Just a short drive outside of Austin, Texas, the crystalline water and dramatic scenery of Lake Travis make it a popular destination. Despite frequent flooding, communities have developed around the 64-mile (103-km) lake. When architect David Webber, principal of Austin-based Webber + Studio Inc., received a call from a client who wanted to build a home in a low- lying neighborhood close to the waterfront, he rose to the challenge.
Actually a reservoir behind Mansfield Dam on the Colorado River, Lake Travis was constructed to contain floodwaters until they can be safely released downstream. New floodplain regulations mandate structures near the lake be built at the spillway height, so Webber knew his client’s 1,650-square-foot (153-m2) home would need to stand on 20-foot (6-m) stilts.
Temperature differentials on the lake create harsh updrafts and because the water doesn’t move in one direction, strong winds come off the surface at varying angles. Webber + Studio’s staff had to design the structure to withstand these lateral forces high in the air. Although the designers considered cinderblock, cast-in-place concrete and wood, steel was the best choice to fit the project’s budget.
“The amount of strength you get from steel per pound and per dollar is extremely efficient,” Webber says. Steel also appeals to him for its environmental properties. “We try to select materials that are renewable and recyclable, and steel can be reused in a new capacity.”
Using steel in residential construction wasn’t a new idea for Webber’s firm, but the house on Hurst Hollow Road required a completely new strategy. Many of the neighborhood residences were typical suburban homes propped up on skinny legs to avoid the floods. Drawn to the industrial aesthetic of the area’s boat sheds, Webber decided to adapt the idea of warehouse building systems into a structure that would create a sense of openness appropriate to the lakefront.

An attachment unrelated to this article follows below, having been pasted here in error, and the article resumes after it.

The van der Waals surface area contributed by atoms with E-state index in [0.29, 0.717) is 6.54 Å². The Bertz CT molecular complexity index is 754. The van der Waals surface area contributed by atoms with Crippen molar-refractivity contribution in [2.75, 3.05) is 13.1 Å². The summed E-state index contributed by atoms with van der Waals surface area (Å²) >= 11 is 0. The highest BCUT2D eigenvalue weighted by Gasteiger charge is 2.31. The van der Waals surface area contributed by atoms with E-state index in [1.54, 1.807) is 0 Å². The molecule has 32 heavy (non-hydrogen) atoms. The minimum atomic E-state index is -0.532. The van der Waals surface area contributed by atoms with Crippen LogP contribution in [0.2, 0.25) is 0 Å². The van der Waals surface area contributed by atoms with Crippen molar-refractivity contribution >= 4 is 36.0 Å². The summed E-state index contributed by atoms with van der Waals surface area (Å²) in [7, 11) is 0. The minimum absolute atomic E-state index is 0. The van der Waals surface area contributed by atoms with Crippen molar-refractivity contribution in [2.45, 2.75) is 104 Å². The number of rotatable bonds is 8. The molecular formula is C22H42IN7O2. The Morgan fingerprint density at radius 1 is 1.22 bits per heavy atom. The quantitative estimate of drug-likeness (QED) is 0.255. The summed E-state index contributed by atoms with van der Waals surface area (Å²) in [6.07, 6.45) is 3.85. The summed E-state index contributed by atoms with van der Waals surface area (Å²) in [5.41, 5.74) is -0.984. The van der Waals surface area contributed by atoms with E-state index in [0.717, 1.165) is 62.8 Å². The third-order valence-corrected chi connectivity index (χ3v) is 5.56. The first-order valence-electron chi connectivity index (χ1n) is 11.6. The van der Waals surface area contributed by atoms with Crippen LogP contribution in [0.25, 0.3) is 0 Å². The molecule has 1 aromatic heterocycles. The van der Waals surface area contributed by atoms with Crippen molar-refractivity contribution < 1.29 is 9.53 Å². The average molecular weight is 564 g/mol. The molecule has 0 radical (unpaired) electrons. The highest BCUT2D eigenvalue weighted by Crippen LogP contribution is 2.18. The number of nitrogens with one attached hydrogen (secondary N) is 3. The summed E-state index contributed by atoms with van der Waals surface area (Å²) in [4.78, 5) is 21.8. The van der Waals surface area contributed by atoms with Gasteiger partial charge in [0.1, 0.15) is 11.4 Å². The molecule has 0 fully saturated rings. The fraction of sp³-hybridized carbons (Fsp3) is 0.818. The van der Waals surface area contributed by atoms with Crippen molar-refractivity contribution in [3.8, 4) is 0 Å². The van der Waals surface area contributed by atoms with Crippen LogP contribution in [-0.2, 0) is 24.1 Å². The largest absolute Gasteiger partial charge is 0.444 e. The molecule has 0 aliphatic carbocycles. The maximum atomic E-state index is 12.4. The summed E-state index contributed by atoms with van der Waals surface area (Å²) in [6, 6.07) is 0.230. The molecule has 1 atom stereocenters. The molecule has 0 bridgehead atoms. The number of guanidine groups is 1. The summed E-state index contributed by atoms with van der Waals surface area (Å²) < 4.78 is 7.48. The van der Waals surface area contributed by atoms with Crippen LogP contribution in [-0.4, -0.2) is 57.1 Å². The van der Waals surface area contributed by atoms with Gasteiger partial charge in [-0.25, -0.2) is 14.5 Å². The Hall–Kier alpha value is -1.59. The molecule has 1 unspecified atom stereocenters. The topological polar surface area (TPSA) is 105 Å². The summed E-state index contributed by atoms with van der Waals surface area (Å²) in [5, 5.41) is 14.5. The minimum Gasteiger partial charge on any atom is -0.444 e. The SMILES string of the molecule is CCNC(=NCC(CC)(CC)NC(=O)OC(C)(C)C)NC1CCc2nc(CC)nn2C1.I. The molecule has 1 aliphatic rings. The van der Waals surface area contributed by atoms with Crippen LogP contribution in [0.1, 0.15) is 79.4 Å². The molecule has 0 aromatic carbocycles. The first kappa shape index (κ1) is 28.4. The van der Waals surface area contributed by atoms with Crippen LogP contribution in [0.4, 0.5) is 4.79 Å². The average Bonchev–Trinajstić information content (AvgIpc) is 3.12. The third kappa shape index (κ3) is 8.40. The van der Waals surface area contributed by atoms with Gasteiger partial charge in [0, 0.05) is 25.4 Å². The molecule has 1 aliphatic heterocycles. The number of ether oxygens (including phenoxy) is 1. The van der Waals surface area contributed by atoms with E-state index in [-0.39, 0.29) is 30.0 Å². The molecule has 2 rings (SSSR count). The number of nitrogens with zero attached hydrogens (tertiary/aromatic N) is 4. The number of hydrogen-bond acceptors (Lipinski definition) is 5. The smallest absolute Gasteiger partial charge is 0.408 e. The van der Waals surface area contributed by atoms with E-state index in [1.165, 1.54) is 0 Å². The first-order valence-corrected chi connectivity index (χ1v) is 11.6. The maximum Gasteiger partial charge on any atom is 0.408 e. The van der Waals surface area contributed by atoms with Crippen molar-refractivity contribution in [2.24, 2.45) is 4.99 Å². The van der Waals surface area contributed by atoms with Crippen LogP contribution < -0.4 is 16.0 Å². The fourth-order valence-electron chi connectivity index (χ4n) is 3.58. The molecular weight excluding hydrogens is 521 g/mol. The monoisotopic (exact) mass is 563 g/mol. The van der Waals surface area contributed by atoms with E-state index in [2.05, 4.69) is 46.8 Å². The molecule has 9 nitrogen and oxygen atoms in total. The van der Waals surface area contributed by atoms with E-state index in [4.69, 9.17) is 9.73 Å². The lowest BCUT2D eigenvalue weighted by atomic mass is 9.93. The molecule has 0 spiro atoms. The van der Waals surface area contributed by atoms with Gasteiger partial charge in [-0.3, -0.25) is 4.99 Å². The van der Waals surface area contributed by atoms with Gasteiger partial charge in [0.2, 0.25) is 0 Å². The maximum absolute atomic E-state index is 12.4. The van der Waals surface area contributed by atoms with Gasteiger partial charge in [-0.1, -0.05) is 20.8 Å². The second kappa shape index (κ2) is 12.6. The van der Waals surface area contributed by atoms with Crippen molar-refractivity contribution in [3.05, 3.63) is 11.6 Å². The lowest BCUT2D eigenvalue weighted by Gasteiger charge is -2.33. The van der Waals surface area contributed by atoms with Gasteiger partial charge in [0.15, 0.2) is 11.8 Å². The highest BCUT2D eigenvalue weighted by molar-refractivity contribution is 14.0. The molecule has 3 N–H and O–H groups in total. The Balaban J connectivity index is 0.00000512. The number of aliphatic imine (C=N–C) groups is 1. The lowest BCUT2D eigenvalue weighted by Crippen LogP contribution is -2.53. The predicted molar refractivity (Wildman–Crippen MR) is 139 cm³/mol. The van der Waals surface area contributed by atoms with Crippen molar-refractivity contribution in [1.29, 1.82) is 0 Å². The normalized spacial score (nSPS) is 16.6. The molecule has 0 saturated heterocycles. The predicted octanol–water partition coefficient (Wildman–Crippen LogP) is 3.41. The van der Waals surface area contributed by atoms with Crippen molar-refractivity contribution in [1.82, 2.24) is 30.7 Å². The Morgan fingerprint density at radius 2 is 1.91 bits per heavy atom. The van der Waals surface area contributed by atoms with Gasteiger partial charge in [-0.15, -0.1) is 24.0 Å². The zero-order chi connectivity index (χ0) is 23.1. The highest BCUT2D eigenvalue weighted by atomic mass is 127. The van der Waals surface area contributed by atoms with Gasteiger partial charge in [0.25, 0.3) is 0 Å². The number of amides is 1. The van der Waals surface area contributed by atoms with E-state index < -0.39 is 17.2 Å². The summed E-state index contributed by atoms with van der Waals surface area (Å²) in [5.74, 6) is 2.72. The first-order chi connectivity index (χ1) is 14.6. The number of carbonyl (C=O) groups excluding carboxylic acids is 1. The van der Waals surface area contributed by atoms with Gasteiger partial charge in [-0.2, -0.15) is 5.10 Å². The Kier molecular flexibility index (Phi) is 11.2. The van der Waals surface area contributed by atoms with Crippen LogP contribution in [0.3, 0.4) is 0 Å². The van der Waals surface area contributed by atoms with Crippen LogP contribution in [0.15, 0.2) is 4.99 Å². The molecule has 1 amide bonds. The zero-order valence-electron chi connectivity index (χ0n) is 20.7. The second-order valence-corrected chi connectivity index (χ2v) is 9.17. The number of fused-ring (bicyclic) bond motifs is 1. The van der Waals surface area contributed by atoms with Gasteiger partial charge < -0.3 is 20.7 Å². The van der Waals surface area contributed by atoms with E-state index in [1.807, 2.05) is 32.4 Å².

FRAMING THE VIEW
The Hurst Hollow house is designed with metal stilts that extend into rigid frames, forming columns on either side of the building and roof. On the north and east sides of the house, walls primarily composed of windows offer stunning lake views. The south side of the building includes an exterior switchback ramp for the resident, and Webber used this as a strong architectural form and incorporated it into the building’s arch. The house was designed asymmetrically, and the south-side columns became open buttresses surrounding the ramp.
A more complex, lighter metal frame between the main columns supports the roof, ceiling and floor. The frames are expressed on the interior, and the 2-story volume slopes up to 18-feet (5.4-m) high in the living room and dining area. Above the guest room, bathroom and laundry, the architects divided the space horizontally to provide a cozy bedroom with flexibility for a future balcony. Wrapped around the north and east sides of the home is 840 square feet (78 m2) of deck space looking out on Lake Travis.
According to Webber, a benefit of warehouse architecture is that the walls can go anywhere. Because the structural bays are the ordering system of a building, he opted to line up the walls with the major structural elements. The end walls align with the structural bays and the north and south walls maintain a relationship to the roof to provide visual clarity.